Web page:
A mysterious man approaches him, cutting through the crowd. He knows he can hear people’s thoughts. There’s something different about this man, his mind is not readable to Gibson. His mother comes looking for him, they’re letting them stay as refugees in the bureau, but Gibson is now very aware that he’s being sought after by dark forces.
In the present, Mulder and Scully wait at the North Platte Regional Airport in Nebraska. He’s cuffed now, under Federal custody. She clings to his success finding the Peacocks and how he should get credit for that catch, but Mulder is more grim about it. He’s convinced he’s been manipulated for Gibson’s grand plan. He resents the fact that the Peacocks burned themselves in front of the authorities during the raid and thinks Scully is naive seeing any positive in this situation and believing anything that Gibson has said. But she hasn’t spoken to him in months.
AD Morales shows up with the Federal Marshals that escort Mulder into his plane and back to Washington to face the music. He hasn’t been charged yet, for the DOJ is aware of his detention. Scully is surprised by Morales, claiming that there are special considerations to be made in Mulder’s case, as he has run “afoul of very powerful and exceedingly dangerous forces.” This is surely pointing out to Cantus’ grip over government agencies. Morales seems to continue being uncomfortable with the private organization’s involvement with the government, noting that it might not be a relationship that seeks the pursuit of justice, but it’s still up to them to maintain the actual objective of the FBI.
Meanwhile, Mulder boards the flight back to the capital. As they take off, he tries socializing in his usual Mulder!snark, and requests to go to the bathroom to one of the marshals that looks suspiciously like this one writer… The other man walks the disgraced agent to the back of the plane as the pilots chat about the system status of the plane. All is as it should be, but as the copilot tries to call in their position and fuel levels, he starts getting into a daze and the pilot makes fun of him, not realizing the situation is actually serious.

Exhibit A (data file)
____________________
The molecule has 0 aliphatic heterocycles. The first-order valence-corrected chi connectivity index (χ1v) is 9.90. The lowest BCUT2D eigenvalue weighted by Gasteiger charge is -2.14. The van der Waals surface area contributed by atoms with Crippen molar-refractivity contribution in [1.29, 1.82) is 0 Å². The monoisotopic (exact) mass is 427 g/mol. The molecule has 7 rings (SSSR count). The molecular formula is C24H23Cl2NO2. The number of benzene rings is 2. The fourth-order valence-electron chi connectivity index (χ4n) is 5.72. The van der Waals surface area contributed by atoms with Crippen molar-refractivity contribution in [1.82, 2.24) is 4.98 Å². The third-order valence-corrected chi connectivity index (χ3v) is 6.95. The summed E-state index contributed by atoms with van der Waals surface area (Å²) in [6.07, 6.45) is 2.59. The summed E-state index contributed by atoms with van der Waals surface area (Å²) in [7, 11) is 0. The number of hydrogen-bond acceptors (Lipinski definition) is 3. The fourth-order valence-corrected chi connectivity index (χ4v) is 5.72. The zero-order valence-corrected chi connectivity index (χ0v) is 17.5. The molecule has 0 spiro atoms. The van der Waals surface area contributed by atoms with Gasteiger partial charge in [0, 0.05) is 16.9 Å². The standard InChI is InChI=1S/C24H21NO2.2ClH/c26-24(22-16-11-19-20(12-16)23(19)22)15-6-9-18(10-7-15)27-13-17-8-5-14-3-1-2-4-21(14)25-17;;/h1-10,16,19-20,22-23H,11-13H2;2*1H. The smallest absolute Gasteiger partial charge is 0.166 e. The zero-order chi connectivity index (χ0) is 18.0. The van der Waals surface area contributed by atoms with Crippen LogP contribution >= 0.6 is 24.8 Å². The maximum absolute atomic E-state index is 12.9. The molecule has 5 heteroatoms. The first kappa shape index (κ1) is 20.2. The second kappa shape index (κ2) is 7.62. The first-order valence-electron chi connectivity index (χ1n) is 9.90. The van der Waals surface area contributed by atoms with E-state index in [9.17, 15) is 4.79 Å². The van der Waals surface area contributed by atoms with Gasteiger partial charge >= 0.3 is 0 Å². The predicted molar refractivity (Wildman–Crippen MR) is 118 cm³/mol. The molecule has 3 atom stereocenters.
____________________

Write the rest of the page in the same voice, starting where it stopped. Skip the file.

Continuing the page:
We continue with Gibson Praise’s story back when Mt. Pinatubo erupted in 1991. His mother’s desire was to stay away from the US even when he could have been repatriated with the American troops as they escaped. She feared that if they went back, he’d be exploited for his faculties. After she passed away, during their trip to recover their belongings at the abandoned camp where they lived, he was found by a set of locals. He communicated with the mysterious man that he encountered earlier; he’d promised that they’d see each other soon, something he really desires.
Back to the present, Morales and Scully are about to board their plane now that the airport has been cleared for departures. In some way, what was inferred through the copilot incident. Gibson continues his narrative, describing how people would seek him out in time and experiment on him trying to understand and control his faculties. He’d always be chased and sought. As Scully finishes freshening up in the restroom before the flight, a janitor enters and is being manipulated by Gibson. He announces that Mulder is in danger but doesn’t explain much else before he returns the man to his right mind.